Themes

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Last Updated on June 19, 2019, by eNotes Editorial. Word Count: 283

The underlying theme that carries through the novel is the clash of culture—specifically American and Japanese but more generally Eastern and Western. Two other themes are the emptiness of the intellectual enterprise and, closely related, the hypocrisy that supports it.

Borrowing Rudyard Kipling’s phrase "East is East, and West is...

(The entire section contains 283 words.)

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The underlying theme that carries through the novel is the clash of culture—specifically American and Japanese but more generally Eastern and Western. Two other themes are the emptiness of the intellectual enterprise and, closely related, the hypocrisy that supports it.

Borrowing Rudyard Kipling’s phrase "East is East, and West is West, and never the twain shall meet," T. Coraghessan Boyle inverts the premise by introducing a character who embodies the untruth of the line. East did meet West in Hiro Tanaka’s parents, one of whom was from the United States and one of whom was from Japan. Hiro literally embodies the result of that meeting. Further, when Hiro travels from Japan to the United States, he must face the vast differences between his imagined America and the reality in which he lands. Hiro’s identification with not just his contemporaries but also with the ancient samurai ways further exaggerates his difference from the modern United States. The author places him in a hostile rural setting, a dense swamp, and then has him interact with symbols of urban life in the microcosm of the writer’s colony.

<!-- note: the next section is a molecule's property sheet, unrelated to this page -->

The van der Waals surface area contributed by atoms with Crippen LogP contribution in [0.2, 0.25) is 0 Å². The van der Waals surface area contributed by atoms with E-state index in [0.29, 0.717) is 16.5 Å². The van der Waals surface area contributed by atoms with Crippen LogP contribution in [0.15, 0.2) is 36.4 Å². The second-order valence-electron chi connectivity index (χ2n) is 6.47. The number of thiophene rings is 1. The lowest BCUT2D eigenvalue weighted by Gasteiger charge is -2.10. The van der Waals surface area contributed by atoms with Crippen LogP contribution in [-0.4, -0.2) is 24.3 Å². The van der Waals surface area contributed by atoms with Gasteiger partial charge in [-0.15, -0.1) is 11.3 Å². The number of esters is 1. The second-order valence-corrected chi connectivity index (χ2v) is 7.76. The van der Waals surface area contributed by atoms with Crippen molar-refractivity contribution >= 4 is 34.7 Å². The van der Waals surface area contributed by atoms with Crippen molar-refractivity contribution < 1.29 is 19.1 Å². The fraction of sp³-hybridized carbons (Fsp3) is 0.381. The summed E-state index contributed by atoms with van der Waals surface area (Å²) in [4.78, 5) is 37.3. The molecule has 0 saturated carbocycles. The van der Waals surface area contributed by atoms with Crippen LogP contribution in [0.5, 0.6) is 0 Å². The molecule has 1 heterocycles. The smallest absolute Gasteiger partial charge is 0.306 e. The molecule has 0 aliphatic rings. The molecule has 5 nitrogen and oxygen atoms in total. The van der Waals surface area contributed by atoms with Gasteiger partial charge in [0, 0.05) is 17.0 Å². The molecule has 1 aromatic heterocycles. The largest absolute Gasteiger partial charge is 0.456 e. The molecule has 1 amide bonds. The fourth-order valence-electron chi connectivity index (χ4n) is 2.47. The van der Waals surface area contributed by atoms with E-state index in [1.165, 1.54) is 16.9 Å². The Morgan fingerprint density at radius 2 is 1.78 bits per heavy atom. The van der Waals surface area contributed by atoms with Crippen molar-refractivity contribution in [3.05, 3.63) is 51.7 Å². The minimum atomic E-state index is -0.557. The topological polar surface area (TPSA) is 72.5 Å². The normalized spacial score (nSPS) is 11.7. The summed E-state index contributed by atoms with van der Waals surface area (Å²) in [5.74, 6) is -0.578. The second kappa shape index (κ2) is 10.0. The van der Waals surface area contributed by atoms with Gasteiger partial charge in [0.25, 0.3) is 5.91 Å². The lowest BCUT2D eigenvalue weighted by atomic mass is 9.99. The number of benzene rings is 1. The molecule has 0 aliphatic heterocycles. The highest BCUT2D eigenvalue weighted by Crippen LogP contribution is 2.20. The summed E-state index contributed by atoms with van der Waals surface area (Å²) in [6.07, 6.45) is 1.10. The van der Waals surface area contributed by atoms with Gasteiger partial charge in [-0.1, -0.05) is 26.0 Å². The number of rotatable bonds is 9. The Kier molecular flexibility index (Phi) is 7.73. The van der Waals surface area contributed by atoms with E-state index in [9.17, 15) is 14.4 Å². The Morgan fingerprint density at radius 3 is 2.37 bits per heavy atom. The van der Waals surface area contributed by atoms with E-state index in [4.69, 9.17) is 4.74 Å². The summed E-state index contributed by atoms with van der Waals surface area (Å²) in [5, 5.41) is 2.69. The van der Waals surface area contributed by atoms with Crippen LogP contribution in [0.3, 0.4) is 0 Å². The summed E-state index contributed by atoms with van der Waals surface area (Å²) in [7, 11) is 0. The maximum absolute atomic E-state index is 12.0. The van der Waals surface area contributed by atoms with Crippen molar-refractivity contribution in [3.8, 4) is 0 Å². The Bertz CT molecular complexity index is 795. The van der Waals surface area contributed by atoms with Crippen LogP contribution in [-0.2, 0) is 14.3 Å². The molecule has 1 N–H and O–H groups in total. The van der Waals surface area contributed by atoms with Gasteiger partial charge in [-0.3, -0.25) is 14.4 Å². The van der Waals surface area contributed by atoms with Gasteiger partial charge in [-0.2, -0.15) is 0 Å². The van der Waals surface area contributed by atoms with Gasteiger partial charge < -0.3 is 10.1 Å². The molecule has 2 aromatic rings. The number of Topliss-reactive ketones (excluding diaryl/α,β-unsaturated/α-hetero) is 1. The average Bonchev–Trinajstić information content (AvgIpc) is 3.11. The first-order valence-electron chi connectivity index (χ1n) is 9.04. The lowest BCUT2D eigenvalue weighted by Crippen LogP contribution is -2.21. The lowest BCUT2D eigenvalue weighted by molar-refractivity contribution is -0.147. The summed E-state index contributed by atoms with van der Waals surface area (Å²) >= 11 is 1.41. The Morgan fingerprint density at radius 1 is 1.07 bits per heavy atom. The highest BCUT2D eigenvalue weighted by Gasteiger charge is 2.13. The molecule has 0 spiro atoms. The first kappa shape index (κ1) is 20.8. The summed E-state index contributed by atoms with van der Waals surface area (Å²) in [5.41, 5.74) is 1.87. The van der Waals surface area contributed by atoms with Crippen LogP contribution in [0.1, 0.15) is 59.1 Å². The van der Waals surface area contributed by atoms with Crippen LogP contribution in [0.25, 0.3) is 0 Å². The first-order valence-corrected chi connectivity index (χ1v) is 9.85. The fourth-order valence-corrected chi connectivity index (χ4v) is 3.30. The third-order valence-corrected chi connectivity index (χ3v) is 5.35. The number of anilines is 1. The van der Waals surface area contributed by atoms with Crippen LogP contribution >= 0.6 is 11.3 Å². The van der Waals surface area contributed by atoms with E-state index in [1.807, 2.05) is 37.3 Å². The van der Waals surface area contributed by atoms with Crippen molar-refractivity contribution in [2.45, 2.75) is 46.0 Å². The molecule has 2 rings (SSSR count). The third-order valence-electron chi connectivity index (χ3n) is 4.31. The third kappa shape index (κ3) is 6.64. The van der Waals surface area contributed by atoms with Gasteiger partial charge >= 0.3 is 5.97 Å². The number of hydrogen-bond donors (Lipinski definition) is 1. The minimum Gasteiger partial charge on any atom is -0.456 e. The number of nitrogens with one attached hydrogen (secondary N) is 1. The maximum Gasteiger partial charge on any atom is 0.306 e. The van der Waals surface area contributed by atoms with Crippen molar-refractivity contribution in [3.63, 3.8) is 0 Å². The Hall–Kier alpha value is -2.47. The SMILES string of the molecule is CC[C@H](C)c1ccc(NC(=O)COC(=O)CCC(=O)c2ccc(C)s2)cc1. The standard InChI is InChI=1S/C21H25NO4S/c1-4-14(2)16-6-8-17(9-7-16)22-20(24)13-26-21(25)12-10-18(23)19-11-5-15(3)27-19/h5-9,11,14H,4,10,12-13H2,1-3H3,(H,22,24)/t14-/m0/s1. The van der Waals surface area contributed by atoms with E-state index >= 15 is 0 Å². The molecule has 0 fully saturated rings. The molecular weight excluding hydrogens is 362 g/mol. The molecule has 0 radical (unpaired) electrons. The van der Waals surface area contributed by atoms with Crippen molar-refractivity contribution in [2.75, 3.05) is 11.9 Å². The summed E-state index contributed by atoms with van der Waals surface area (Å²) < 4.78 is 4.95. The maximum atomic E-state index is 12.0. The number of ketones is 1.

Ruth, the writer who seems to be helping Hiro, is actually exploiting him. She senses her inadequacy as a writer and knows she is not using her time well at the prestigious colony where she was lucky to be accepted. The more general phoniness of the entire intellectual world in which she aspires to gain recognition is shown by her interactions with various colony members. Literati—writers and critics alike—and musicians do not escape Boyle’s withering scrutiny. This irony is not lost on the reader, as Boyle himself is an award-winning author.

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